Saburo Teshigawara: Acclaimed dancer works with top Paris ballet company, opens studio

Saburo Teshigawara: Acclaimed dancer works with top Paris ballet company, opens studio
Saburo Teshigawara at his Karas Apparatus studio in Tokyo.

TOKYO - Internationally acclaimed contemporary dancer Saburo Teshigawara has created a new performance piece for Ballet de l'Opera in Paris running from Oct. 31 to Nov. 14 at the Palais Garnier opera house in Paris. He is the first Japanese to choreograph for the prestigious ballet company.

He has also opened a new studio, Karas Apparatus, in Tokyo's Ogikubo area to be used as a platform for sending more contemporary dance out into the world. The studio was named after Karas, his company's name.

Until Nov. 4, an event titled "Accelerating Stillness" is being given at the studio to showcase his career by displaying drawings created by Teshigawara himself and showing videos also created by him and those of dances by him and his company members.

When dancing, Teshigawara's lithe movements seem to suggest a symbiosis between his body and the light, sounds and air moving around him. He has performed his original works worldwide, which are departures from both ballet and buto.

This is his second work for the Paris ballet company since his "Air" in 2003. His new piece, titled "Darkness is Hiding Black Horses," is an about 40-minute dance incorporating male and female dancers. The company's four star dancers in two duos-Aurelie Dupont with Jeremie Belingard and Marie-Agnes Gillot with Nicolas Le Riche-will perform dancing duets in turn.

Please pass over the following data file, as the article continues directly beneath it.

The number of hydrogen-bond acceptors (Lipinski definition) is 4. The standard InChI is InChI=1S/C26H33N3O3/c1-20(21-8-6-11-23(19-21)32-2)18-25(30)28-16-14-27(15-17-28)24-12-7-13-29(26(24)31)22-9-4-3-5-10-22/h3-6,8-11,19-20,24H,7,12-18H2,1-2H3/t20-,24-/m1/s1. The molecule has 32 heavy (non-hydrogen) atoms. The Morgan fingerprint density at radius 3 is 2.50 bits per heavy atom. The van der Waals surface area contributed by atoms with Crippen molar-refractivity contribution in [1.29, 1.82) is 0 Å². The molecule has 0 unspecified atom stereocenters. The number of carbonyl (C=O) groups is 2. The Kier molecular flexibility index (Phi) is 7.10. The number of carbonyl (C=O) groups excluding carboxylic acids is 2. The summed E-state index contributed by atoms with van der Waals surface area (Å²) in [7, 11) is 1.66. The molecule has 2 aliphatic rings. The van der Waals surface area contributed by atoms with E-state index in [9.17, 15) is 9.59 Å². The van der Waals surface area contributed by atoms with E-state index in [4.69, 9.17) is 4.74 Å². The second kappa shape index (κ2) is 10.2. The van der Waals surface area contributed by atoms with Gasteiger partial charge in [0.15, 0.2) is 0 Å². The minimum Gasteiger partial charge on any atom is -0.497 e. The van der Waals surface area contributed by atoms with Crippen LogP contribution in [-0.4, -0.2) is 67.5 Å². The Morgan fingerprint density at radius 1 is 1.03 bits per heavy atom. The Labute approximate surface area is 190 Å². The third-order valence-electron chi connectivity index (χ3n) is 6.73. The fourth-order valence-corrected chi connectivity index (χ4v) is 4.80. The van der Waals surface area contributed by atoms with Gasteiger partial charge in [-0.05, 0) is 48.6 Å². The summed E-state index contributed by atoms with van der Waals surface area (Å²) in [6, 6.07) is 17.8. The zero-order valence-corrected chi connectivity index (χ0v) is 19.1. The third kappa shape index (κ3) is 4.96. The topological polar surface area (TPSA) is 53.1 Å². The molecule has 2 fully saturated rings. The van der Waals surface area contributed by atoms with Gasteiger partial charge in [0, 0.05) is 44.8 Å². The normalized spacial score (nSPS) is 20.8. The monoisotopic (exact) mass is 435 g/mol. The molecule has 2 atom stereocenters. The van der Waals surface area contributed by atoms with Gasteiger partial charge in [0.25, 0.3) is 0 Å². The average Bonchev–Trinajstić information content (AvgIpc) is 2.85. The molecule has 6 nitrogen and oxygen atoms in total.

"For humans, giving and receiving are important," Teshigawara said. "This new work using a minimum number of dancers is designed to express this idea powerfully. I'll have the four dancers learn my methods as much as possible."

After opening Karas Apparatus studio, he created another new piece and performed it himself in early September at the Tokyo Metropolitan Theatre. The work, titled "Second Fall," was conceived from a short story with the same title written by Bruno Schulz, a Polish-Jewish writer killed by the Nazis. The work focuses on the outer and inner sides of humanity and the world and things in between.

Teshigawara said he could find elements in the story that could be made into a dance in Schulz's rich, but strange, poetic language that expressed feelings of being trapped, and the harshness of his daily life.

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